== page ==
Infertility is usually tested between a couple when they have been trying to achieve pregnancy for 12 months and the woman is under 35. For women of 35 years of age or older, it is recommended that infertility treatment is sought out at 6 months as she only as so much time left before her ovarian reserve will deplete to the point that pregnancy will not be possible.
There are a lot of possibilities when it comes to the causes of infertility, but before you start reading up on all of these online, it is important that you get your facts straight. You have come to the right place, and we want to help you understand infertility and what it’s relationship might be to you.
Let’s take a look at the common causes of infertility, how a specialist will test you and your partner to find a diagnosis, and what you need to do to prepare if you do indeed decide to schedule an appointment with an infertility clinic.
Common Causes and Infertility Tests
- Ovulation dysfunction or unawareness
- Problems with the sperm
- Fallopian tube blockage or damage
When a couple goes to an infertility clinic they are tested using a variety of techniques in order to discover if something like the examples of the above is making it difficult to conceive. The majority of tests can be completed within 5 weeks from the initial consultation and then treatment can begin.
Even if the woman is already aware of a condition that could be hindering her, such as polycystic ovarian syndrome or endometriosis, it is still important that the male partner’s fertility is also tested so you have a full view of what is going on between the two of you.
The most common tests used to diagnose infertility are:
- Blood Testing: The following blood tests will help to determine the quality of the woman’s eggs and possibly uncover other existing problems:
- Prolactin: A pituitary hormone that could rise above normal amounts if a woman has small benign growths within the pituitary gland or is on certain medications.
- FSH level: A pituitary-gland hormone that could rise above normal levels, usually when menopause is beginning and the ovary is showing signs of age. To accurately test this hormone blood must be drawn on or very close to day 3 of the cycle. High levels usually mean that the ovaries are no longer as responsive to brain signals as they once were and therefore cannot develop follicles for ovulation. In this case, chances for achieving pregnancy are quite slim.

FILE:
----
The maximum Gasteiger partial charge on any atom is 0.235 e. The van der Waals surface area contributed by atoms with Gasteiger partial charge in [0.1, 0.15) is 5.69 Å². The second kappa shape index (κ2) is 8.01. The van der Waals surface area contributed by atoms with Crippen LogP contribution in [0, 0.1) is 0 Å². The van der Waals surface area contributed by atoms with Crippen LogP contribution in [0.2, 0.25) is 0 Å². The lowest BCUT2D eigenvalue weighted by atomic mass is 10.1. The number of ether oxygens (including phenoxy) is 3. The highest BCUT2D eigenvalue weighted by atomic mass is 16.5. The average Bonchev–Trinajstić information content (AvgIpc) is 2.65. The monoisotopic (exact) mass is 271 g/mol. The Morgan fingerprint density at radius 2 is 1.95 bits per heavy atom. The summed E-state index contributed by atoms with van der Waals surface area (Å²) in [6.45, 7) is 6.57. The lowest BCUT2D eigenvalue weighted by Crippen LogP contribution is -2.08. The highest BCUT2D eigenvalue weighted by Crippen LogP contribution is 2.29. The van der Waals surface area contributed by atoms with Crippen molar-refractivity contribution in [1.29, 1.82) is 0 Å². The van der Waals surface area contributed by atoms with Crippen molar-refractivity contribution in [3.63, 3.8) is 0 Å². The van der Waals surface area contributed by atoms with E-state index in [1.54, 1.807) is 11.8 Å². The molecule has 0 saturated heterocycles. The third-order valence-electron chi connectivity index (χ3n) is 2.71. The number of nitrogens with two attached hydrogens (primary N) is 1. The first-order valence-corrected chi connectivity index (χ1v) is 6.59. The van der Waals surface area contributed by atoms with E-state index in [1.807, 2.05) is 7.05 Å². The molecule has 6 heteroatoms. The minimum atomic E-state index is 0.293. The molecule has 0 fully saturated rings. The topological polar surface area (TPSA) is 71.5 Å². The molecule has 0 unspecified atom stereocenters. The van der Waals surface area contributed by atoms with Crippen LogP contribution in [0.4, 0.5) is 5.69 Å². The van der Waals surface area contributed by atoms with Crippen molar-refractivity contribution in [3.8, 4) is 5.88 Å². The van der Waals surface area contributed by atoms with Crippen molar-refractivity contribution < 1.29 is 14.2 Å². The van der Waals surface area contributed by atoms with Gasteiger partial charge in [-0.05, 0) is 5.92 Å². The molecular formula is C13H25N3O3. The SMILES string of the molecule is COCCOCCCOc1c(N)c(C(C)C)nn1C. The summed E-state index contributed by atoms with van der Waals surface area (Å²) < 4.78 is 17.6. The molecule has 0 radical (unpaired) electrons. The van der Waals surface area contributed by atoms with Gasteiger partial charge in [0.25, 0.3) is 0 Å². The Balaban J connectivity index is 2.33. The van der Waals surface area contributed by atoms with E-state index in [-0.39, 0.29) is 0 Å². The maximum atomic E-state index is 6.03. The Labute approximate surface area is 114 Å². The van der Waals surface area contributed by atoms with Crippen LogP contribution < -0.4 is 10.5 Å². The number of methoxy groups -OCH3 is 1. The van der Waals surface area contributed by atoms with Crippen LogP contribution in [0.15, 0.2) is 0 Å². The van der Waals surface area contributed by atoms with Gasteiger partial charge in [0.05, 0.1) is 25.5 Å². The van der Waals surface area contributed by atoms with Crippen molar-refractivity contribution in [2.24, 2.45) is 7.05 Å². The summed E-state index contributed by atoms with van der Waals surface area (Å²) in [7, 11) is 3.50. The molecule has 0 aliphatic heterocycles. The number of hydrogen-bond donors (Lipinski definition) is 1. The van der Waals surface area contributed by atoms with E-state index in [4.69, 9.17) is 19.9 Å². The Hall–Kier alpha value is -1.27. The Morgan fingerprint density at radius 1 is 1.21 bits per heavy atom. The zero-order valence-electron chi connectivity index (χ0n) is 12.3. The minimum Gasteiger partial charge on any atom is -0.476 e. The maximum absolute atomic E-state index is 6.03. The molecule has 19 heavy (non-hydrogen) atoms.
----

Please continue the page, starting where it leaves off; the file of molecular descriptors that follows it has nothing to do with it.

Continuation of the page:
- Thyroid testing: This is done to check if there is any problem with the thyroid and whether or not there is not enough or too much of the hormone, which can have a major effect on fertility.
- Testosterone, DHEAS, and 17-hydroxyprogesterone: Androgens, or male hormones, that may be out of balance and can also be checked in women who have more hair growth than usual.
- Endometrial biopsy: The uterine lining that is connected to the woman’s blood supply and assists in the growth of the fetus and baby is called the endometrial layer. When women have their periods each month they shed this lining. In order to test the health of the endometrial layer, the doctor will take a sample to check the natural progesterone levels and the quality of follicular maturation and how often she ovulates.
- Transvaginal Ultrasound (TVS): This test involves the use of a plastic ultrasound probe which is inserted into the vagina so that the uterus and ovaries can be seen better and pictures may be taken for the doctor to analyze. During the examination the images will appear on a monitor where the examiner can look closer to search for any fibroid tumors within the uterus or ovarian cysts.
- Examination of the ovarian reserve: A woman must have an egg that can be fertilized in order to achieve pregnancy. Not only that, her follicles need to be healthy enough to help the egg mature and to release when the time is right. Fertility doctors can test these things by using a clomiphene citrate challenge test (CCCT), a process that uses a blood analysis to check the woman’s hormone levels, in order to determine how well the ovaries are functioning. The knowledge that comes out of this test will also allow the doctor to learn how likely it is that you could get pregnant without assistance or if treatment is absolutely necessary.
- Semen Analysis: A lot of people do not realize that infertility in males is just as common as it is in women. The only difference is that there are a lot more possibilities for the cause of infertility in a woman. For men, it is most commonly due to an issue occurring with semen production. Semen analysis is not difficult to perform, and most doctors will want to do one right at the beginning of infertility testing. The process simply consists of the man providing a sample for submission to a lab when it can be analyzed and evaluated. Analysis includes checking sperm count (the number of sperm) and sperm morphology (how the sperm are shaped and their mobility).
- Hysterosalpingogram (HSG): This test allows the doctor to look into the uterus and fallopian tubes by use of X-rays. It begins with a pelvic exam followed by a catheter going into the uterus. With this visual ability the doctor can accurately check for any abnormalities in the pelvic area that could be causing an issues.
- Hormone Analysis: Each function in the body depends on a healthy hormonal balance. When hormones are not balanced a lot of issues can arise, including difficulty achieving pregnancy. Testing your hormones can reveal a lot about your overall state of health. Tests are done through blood samples which will be taken at different points in the woman’s menstrual cycle. Through blood analysis the doctor can determine if there is a hormone imbalance, which is treatable. The results of the test will help the doctor to know exactly which type of treatment is most likely to be successful.